The septuagenarian activist investor was fighting on multiple fronts in 2009, continuing his efforts to shake up companies as diverse as Lions Gate, the film maker behind Precious, Biogen, a biotech company, and Trump Entertainment, the collapsed casino business founded by Donald Trump. The investments that really paid off, though, were in distressed debt, the bonds of companies that looked to be heading towards bankruptcy, which nobody wanted to touch at the start of last year. He's not confident of repeating the trick in 2010. "There are still great opportunities in bankrupt companies," he told The New York Times, "but dealing with bankruptcies is an arcane art."
7. Eddie Lampert: $1.3bn
Another of the Goldman Sachs alumni at the top of the Institutional Investor list, Eddie Lampert is perhaps closer to a private equity investor than to the traditional image of a fly-by-night hedge fund manager.
He buys big stakes in a few companies, and sits on them. His retailer, Sears, which he created by bolting together a number of famous US chains, has surged in value in the past year. It is the same story with the rest of the 47-year-old's portfolio, thanks to the restoration to health of the US economy and the surge in the stock market.
8. Ken Griffin: $900m
"Regretfully, I did not foresee the financial disaster that was to unfold," the founder of the Citadel hedge fund says of the credit crisis that left the fund fighting for its very survival in 2008.
What a difference a year makes, though. With the rebound by the credit markets, and the increase in value of holdings in the financial sector, such as E-Trade, the online broker, the pugnacious Harvard graduate is back in the game. Mr Griffin started trading options from his university dorm, and is one of the most outspoken of the industry's many cheerleaders for deregulated financial markets.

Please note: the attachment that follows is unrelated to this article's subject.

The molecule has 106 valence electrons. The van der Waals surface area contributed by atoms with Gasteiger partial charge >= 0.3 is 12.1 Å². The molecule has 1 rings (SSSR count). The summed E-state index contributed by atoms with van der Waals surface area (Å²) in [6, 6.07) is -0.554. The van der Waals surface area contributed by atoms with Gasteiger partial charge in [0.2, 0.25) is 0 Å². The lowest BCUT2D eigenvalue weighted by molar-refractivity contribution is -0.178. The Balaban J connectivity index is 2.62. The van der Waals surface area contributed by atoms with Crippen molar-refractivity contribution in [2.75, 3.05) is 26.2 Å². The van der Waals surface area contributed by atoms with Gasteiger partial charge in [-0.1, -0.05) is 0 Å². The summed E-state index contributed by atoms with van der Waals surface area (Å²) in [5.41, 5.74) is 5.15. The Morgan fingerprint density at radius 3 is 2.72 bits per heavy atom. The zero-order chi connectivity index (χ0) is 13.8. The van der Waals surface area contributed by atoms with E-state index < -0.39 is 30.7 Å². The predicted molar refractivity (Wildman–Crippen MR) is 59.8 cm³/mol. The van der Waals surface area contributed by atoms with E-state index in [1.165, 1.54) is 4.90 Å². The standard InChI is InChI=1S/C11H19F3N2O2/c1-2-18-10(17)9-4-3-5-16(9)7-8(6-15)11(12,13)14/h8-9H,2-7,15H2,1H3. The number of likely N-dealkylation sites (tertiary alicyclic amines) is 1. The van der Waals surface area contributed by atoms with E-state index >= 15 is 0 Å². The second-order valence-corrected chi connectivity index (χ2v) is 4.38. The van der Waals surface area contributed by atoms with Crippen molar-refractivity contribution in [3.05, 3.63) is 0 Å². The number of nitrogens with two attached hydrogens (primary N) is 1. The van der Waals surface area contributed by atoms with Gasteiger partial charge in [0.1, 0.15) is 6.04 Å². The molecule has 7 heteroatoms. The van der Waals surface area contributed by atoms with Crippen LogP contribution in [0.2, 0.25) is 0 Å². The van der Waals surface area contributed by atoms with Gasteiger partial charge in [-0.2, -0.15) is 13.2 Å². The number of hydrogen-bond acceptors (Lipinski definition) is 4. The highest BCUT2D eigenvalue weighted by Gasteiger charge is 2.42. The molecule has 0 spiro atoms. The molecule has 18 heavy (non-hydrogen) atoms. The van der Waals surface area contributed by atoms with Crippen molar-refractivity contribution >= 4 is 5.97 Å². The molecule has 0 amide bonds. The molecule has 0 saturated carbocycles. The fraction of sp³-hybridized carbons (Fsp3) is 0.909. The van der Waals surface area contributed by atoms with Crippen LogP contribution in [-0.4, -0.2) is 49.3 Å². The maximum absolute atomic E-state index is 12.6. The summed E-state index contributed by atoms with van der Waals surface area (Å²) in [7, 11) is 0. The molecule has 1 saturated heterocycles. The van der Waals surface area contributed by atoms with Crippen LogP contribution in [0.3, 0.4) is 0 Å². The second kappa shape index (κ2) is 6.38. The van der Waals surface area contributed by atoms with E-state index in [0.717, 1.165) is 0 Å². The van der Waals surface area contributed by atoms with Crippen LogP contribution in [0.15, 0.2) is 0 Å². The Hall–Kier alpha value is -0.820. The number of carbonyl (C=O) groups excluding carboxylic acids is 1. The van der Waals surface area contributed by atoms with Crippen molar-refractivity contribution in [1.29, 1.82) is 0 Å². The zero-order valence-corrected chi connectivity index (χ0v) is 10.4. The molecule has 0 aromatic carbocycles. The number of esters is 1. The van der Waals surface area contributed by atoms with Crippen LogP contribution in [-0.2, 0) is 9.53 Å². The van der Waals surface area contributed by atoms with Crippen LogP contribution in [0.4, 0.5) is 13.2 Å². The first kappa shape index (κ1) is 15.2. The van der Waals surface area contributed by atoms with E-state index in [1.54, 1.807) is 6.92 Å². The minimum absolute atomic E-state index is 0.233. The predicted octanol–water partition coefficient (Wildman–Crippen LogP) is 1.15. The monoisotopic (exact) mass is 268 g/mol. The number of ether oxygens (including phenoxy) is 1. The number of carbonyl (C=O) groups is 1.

9. John Arnold: $900m
One of America's youngest billionaires, John Arnold made his fortune in 2006 when the collapse of another hedge fund, Amaranth Partners, roiled the energy markets. Amaranth had bet the firm that natural gas prices were going to rise, and Mr Arnold's Centaurus Energy had bet the opposite. Amaranth lost $6bn in a week; Mr Arnold's fund ended the year with a 317 per cent profit on its estimated $1bn of assets. Based in Houston, Texas, Mr Arnold, now 36, set up Centaurus after the collapse of Enron, where he had been one of its star energy traders.
10. Philip Falcone: $825m
Philip Falcone recounts with pride his journey from humble beginnings to hedge fund riches. He was one of nine children living in a three-bedroom home in Minnesota, his father a utility superintendent and his mother working in a local shirt factory. "Not everyone who runs a hedge fund was born on Fifth Avenue," he once told Congress. Now Forbes magazine ranks this former professional hockey player-turned-junk bond trader among the 500 richest people in the world, with a fortune of $2bn after a 47 per cent gain in the main funds at his Harbinger Capital last year.Reuse content